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Claim the Disappearing: 5

(I invite you to enjoy this free New Orleans novel, courtesy of the wonder that is the internet, unrolled a teensy bit at a time. If you are just joining us, feel free to return to THE BEGINNING and work your way through.)

The light slicing through the open castle door slowly contracted. The creaking of the shutting door that accompanied it was so comical, I laughed. What the hell? Had my life become a Scooby Doo movie? 

I glanced over my shoulder, but no one was there. Oddly enough, I could see through the door’s millioned windows all the way to the end of cobblestoned Montegut Street where the metal tail of an oil tanker glided above the concrete flood wall. Montegut dead-ended at three palm trees. Then a swath of sewer-soaked grass. Then the wall protecting the city against an overflow of the Mississippi River. I was looking up at the moving tanker tail, looking up at the river, looking over my head at the water snaking past the city. 

Before I ran from Mississippi to the Bywater, when Hurricane Katrina hit the city, the flood wall wasn’t there. Didn’t need it; the river levees held. The horrible destruction of the city wasn’t from breeching levees but because poorly built canal walls collapsed. Big fucking deal, right? A distinction without a difference. But levees breaching sounds romantic, and the moment I laid eyes on the castle hunkered at the end of my daily walk, I swore I would give up romance. The tanker tail moved quickly out of sight. 

A song strummed down the staircases, splitting at the top and tripping down the treads in three-part symphony. The Dauphine on the rampart. Not a drunken roaring. A lament. He had a beautiful voice. The notes rose and fell. The boy had quite the range. I started toward the stairs. 

That was one of my choices too. To march right past the three women guarding the staircases and wind my way up to the Dauphine. Hang out on the rampart with him in the silken night. Share his burgundy. Forget about preachey-judgey St. Claude with his nice threads and will-of-God devotion and really just all of the nonsense that made me conjure him in the first place.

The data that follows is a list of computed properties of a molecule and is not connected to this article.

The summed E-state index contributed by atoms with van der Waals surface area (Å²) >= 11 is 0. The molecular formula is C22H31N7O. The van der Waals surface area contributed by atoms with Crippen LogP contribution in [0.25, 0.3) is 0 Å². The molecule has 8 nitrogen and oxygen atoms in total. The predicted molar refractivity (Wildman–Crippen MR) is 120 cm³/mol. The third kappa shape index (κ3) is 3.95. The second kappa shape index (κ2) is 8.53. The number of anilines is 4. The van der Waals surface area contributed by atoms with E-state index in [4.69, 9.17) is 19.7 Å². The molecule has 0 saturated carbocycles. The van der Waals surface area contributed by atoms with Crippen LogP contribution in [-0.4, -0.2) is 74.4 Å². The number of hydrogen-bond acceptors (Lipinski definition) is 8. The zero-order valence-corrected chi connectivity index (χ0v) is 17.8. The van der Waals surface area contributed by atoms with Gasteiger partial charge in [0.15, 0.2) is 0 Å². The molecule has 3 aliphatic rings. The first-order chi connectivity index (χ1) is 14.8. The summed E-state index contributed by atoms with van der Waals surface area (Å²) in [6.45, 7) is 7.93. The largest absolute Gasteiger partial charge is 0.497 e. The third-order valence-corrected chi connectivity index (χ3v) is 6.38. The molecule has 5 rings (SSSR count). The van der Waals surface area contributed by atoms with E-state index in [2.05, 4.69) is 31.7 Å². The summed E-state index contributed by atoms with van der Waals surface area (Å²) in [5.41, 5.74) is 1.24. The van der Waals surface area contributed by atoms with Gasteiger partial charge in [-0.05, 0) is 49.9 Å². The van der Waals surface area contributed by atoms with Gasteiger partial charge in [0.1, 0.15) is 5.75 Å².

As if called by name, the saint appeared on the landing above the middle staircase. He perched on the edge of a marble table, hands dangling from his knees. 

“Etoile?” he asked, and I could have kissed him for using my made-up name.

“Yes, Claude?”

“Are you telling them about your ancestors?”

“Yes, Claude.”

“The truth?”

“As I know it.” 

“Don’t fudge.” He produced a peach from the folds of his magnificent robe and bit. Peach juice sluiced down his chin. He swiped it off before it could splatter the robe. “And yourself? Are you telling the truth about your own life?”

“I’m working up to it.”

“Dropping hints?”

I nodded, because while I have not told you about the evening I lay in the grass beneath the rattling pecan leaves and formulated a plan while the needlelike proboscis of a mosquito drew blood, its feathery feet kissing my cheek, I have told you my Tip-Top gifted me with an understanding of necessary killing. 

“You better make it quick.” St. Claude nodded over his shoulder. “He’s serious up there.”

“What’s his problem?” I asked, because even though I had obviously conjured him, not everything conjured in New Orleans arrives as planned. The Bywater had assented to my subconscious dreaming for reasons purely its own. 

The saint sighed. “I failed, that’s what. He doesn’t intend to assume the throne. It was my job as his tutor to feed him that pap about the burden of the crown being a suffering pleasing to God, the rich man’s duty of leadership, blah, blah, blah. He refuses to ‘play the game,’ as he puts it. You might be able to convince him, if not to govern, to at least not take his own life. Or”—he flipped his palm back and forth in a ‘who knows’ gesture—“you might not. But you won’t get the chance if you don’t hurry.” 

At the risk of his telling me exactly what he thought of me (“You are the worst kind of poser—the observing, sarcastic kind.”), I asked, “Why me? Why do you think I have sympathy for a spoiled brat heir to the throne?”

He chomped into the peach. The sound of his chewing echoed off the stone walls. When he had swallowed, he said, “I don’t. In fact, I think you might want to see him die. But I don’t want to pre-judge. 

“Either way, his decision will wash over him in an instant, and if his choice goes bad, like the cetacean he’s named for, he’ll simply arch into the air, and even two stories up is high when your landing spot is jagged chunks of stone thrust upward by tree roots.”

I glanced at my ancestor standing at the foot of the middle staircase. The first Bigmama, tall as a sequoia. The dull thrum of an overhead helicopter vibrated the castle windows. Army, no doubt. “We better pick up the pace, then.”

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